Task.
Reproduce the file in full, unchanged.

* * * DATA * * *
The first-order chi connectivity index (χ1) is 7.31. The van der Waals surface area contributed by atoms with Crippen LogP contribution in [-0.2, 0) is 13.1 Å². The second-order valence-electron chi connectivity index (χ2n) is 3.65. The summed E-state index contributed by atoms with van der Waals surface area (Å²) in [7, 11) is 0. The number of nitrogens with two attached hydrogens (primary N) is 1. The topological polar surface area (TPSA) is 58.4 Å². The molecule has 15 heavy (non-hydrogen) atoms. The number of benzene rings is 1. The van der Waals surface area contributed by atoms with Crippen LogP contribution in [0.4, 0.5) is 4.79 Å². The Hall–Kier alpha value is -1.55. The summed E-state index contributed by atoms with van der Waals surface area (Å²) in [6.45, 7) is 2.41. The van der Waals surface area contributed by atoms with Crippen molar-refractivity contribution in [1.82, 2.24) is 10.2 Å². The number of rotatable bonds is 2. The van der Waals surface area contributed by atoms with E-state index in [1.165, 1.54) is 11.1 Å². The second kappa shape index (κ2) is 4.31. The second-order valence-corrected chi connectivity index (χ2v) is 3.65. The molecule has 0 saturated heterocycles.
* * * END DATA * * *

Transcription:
The first-order chi connectivity index (χ1) is 7.31. The van der Waals surface area contributed by atoms with Crippen LogP contribution in [-0.2, 0) is 13.1 Å². The second-order valence-electron chi connectivity index (χ2n) is 3.65. The summed E-state index contributed by atoms with van der Waals surface area (Å²) in [7, 11) is 0. The number of nitrogens with two attached hydrogens (primary N) is 1. The topological polar surface area (TPSA) is 58.4 Å². The molecule has 15 heavy (non-hydrogen) atoms. The number of benzene rings is 1. The van der Waals surface area contributed by atoms with Crippen LogP contribution in [0.4, 0.5) is 4.79 Å². The Hall–Kier alpha value is -1.55. The summed E-state index contributed by atoms with van der Waals surface area (Å²) in [6.45, 7) is 2.41. The van der Waals surface area contributed by atoms with Crippen molar-refractivity contribution in [1.82, 2.24) is 10.2 Å². The number of rotatable bonds is 2. The van der Waals surface area contributed by atoms with E-state index in [1.165, 1.54) is 11.1 Å². The second kappa shape index (κ2) is 4.31. The second-order valence-corrected chi connectivity index (χ2v) is 3.65. The molecule has 0 saturated heterocycles.